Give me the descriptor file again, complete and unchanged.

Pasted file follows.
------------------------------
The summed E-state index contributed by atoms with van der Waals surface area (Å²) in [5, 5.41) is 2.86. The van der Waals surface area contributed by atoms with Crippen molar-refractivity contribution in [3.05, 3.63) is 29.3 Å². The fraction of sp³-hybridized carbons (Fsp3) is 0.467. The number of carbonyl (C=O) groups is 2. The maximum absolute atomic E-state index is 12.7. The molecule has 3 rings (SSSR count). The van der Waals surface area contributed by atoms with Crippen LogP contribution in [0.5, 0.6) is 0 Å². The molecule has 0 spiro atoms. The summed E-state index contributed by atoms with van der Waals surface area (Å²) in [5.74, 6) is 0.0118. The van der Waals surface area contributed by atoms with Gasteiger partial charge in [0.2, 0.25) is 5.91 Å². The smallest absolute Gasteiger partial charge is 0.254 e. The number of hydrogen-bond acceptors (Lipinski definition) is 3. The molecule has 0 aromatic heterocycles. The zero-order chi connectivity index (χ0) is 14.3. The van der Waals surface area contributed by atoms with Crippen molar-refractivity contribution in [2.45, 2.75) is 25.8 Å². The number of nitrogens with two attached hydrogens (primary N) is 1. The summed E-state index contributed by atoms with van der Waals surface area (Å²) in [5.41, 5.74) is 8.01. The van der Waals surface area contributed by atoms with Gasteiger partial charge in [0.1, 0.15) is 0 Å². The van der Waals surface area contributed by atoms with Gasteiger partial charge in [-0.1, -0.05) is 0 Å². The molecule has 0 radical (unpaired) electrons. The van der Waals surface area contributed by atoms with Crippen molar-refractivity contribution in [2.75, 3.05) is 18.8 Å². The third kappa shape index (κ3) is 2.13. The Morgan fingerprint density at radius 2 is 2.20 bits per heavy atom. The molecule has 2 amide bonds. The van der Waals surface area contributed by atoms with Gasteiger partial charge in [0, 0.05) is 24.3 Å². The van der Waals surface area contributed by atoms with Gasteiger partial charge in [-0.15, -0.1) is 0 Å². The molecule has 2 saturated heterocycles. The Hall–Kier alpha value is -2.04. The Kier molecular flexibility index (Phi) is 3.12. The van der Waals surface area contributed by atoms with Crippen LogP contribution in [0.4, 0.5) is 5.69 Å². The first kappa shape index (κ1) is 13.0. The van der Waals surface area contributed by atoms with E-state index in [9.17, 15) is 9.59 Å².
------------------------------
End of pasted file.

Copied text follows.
The summed E-state index contributed by atoms with van der Waals surface area (Å²) in [5, 5.41) is 2.86. The van der Waals surface area contributed by atoms with Crippen molar-refractivity contribution in [3.05, 3.63) is 29.3 Å². The fraction of sp³-hybridized carbons (Fsp3) is 0.467. The number of carbonyl (C=O) groups is 2. The maximum absolute atomic E-state index is 12.7. The molecule has 3 rings (SSSR count). The van der Waals surface area contributed by atoms with Crippen LogP contribution in [0.5, 0.6) is 0 Å². The molecule has 0 spiro atoms. The summed E-state index contributed by atoms with van der Waals surface area (Å²) in [5.74, 6) is 0.0118. The van der Waals surface area contributed by atoms with Gasteiger partial charge in [0.2, 0.25) is 5.91 Å². The smallest absolute Gasteiger partial charge is 0.254 e. The number of hydrogen-bond acceptors (Lipinski definition) is 3. The molecule has 0 aromatic heterocycles. The zero-order chi connectivity index (χ0) is 14.3. The van der Waals surface area contributed by atoms with Crippen molar-refractivity contribution in [2.45, 2.75) is 25.8 Å². The number of nitrogens with two attached hydrogens (primary N) is 1. The summed E-state index contributed by atoms with van der Waals surface area (Å²) in [5.41, 5.74) is 8.01. The van der Waals surface area contributed by atoms with Gasteiger partial charge in [0.1, 0.15) is 0 Å². The van der Waals surface area contributed by atoms with Gasteiger partial charge in [-0.1, -0.05) is 0 Å². The molecule has 0 radical (unpaired) electrons. The van der Waals surface area contributed by atoms with Crippen molar-refractivity contribution in [2.75, 3.05) is 18.8 Å². The third kappa shape index (κ3) is 2.13. The Morgan fingerprint density at radius 2 is 2.20 bits per heavy atom. The molecule has 2 amide bonds. The van der Waals surface area contributed by atoms with Gasteiger partial charge in [0, 0.05) is 24.3 Å². The van der Waals surface area contributed by atoms with Gasteiger partial charge in [-0.15, -0.1) is 0 Å². The molecule has 2 saturated heterocycles. The Hall–Kier alpha value is -2.04. The Kier molecular flexibility index (Phi) is 3.12. The van der Waals surface area contributed by atoms with Crippen LogP contribution in [0.4, 0.5) is 5.69 Å². The first kappa shape index (κ1) is 13.0. The van der Waals surface area contributed by atoms with E-state index in [9.17, 15) is 9.59 Å².